Global Ecology and Environmental Concerns: An Environmental Sociology Perspective Essay

Global Ecology and Environmental Concerns: An Environmental Sociology Perspective

This paper explores the various environmental issues concerning global ecology using Sociology as a framework of analysis. As such, this paper looked into both transnational and local environment issues and how these created a stir in global governance particularly on issues concerning the South-North Divide.

Looking at the issue of environment with a sociological lens is befitting since there are corroborating evidences supporting the claim that human societies and their activities have dangerous impacts upon the global ecology (Dunlap and Catton, 1979). Such activities resulted to various forms of environmental destruction such as the loss of biodiversity, forest denudation, air and water pollution, and many others.

Vitousek’s article (1992) entitled Global Environmental Change: An Introduction perfectly described the pressing environmental issues on a global scale. This study for example pointed out that with the global warming phenomenon, world’s climate is changing. He also asserted that human activities had adversely affected the extinction of species. With all these environmental problems, our consolation is that quite a number of organizations are now emerging to help save the environment. In fact, with the mobilization of people, a new discipline emerged.

Environmental Sociology was established after recognizing the role of human beings in the destruction and restoration of the environment. The emergence of thousands of environmental organizations from local to national necessitates sociology to offer explanations and theories vis-à-vis the mobilization of groups, organizations, and communities in their efforts to save the environment (Dunlap and Catton, 1979).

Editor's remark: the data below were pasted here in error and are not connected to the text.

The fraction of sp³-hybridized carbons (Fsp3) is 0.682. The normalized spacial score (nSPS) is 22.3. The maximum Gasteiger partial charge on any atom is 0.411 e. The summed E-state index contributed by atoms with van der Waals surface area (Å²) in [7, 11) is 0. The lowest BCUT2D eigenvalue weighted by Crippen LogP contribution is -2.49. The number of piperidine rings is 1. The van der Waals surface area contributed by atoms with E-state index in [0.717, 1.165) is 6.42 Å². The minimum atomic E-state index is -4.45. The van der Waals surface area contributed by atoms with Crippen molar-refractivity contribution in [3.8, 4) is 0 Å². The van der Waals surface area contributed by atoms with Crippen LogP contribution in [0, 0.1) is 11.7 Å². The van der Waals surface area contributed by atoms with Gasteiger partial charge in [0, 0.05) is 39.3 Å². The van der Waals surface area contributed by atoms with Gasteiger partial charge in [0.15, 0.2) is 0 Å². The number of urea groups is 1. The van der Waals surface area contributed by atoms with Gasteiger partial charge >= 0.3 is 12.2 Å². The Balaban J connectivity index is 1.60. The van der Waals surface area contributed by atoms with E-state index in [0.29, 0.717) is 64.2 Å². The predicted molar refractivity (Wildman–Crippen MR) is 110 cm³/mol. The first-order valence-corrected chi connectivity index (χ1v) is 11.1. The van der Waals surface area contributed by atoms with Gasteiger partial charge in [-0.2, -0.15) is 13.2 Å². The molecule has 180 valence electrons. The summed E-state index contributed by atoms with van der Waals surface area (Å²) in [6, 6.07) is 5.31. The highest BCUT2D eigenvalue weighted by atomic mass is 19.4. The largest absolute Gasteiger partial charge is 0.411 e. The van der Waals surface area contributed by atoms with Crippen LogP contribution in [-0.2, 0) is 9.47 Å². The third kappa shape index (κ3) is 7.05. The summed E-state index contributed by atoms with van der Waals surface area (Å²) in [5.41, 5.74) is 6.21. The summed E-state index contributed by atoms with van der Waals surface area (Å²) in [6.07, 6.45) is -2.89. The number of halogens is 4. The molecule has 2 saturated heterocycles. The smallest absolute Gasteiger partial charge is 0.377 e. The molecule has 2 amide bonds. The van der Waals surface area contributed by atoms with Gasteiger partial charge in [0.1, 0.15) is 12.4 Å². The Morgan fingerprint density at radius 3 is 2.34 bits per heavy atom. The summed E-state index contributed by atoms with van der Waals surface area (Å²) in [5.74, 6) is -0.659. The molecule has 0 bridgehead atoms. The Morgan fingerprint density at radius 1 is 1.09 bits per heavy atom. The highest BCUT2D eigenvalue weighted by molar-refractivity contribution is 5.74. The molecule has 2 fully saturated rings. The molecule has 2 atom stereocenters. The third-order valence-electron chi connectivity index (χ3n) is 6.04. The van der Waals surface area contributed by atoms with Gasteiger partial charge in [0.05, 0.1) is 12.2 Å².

The popularity of environmentalism came into the fore in the late 1960s when Rachel Carson shocked the world with her published book entitled Silent Spring. Her worked paved the way to the emergence of environmental groups and organizations trying to stop the use of hazardous chemicals specifically the DDT, a chemical which brought perils to the environment in many areas of the United States (Sachs, 1993).

While it used to be a domestic issue in the past, environmental problems whether local or transnational are nowadays attracting international attention  such as in the case of the oil spill incident in Guimaras Island, Philippines in which several nations assisted in the effort of saving the seas from the ill effects of the spill (The Philippine Daily Inquirer, 2007). There are environmental problems that really affect not just a single nation but a couple others such as the issue of acid rain between China and Korea. In addition, after the ban of DDT, the U.S. imported the chemicals to poorer nations so much so that their environments were also affected (Carlson, 1962).